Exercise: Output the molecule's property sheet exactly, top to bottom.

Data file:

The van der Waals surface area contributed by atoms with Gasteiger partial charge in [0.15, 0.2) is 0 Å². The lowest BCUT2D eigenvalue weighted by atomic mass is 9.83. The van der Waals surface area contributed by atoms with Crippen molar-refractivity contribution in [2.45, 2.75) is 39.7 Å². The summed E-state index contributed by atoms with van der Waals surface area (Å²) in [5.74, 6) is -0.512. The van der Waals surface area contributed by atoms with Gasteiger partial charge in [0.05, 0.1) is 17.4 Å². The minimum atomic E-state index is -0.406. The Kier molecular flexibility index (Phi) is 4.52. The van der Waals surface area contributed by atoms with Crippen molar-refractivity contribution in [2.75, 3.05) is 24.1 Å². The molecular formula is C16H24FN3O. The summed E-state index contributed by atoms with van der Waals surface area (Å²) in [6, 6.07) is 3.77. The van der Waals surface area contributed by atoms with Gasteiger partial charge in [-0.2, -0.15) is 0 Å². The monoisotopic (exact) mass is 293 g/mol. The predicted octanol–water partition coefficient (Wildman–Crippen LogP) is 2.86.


The van der Waals surface area contributed by atoms with Gasteiger partial charge in [0.15, 0.2) is 0 Å². The lowest BCUT2D eigenvalue weighted by atomic mass is 9.83. The van der Waals surface area contributed by atoms with Crippen molar-refractivity contribution in [2.45, 2.75) is 39.7 Å². The summed E-state index contributed by atoms with van der Waals surface area (Å²) in [5.74, 6) is -0.512. The van der Waals surface area contributed by atoms with Gasteiger partial charge in [0.05, 0.1) is 17.4 Å². The minimum atomic E-state index is -0.406. The Kier molecular flexibility index (Phi) is 4.52. The van der Waals surface area contributed by atoms with Crippen molar-refractivity contribution in [2.75, 3.05) is 24.1 Å². The molecular formula is C16H24FN3O. The summed E-state index contributed by atoms with van der Waals surface area (Å²) in [6, 6.07) is 3.77. The van der Waals surface area contributed by atoms with Gasteiger partial charge in [-0.2, -0.15) is 0 Å². The monoisotopic (exact) mass is 293 g/mol. The predicted octanol–water partition coefficient (Wildman–Crippen LogP) is 2.86.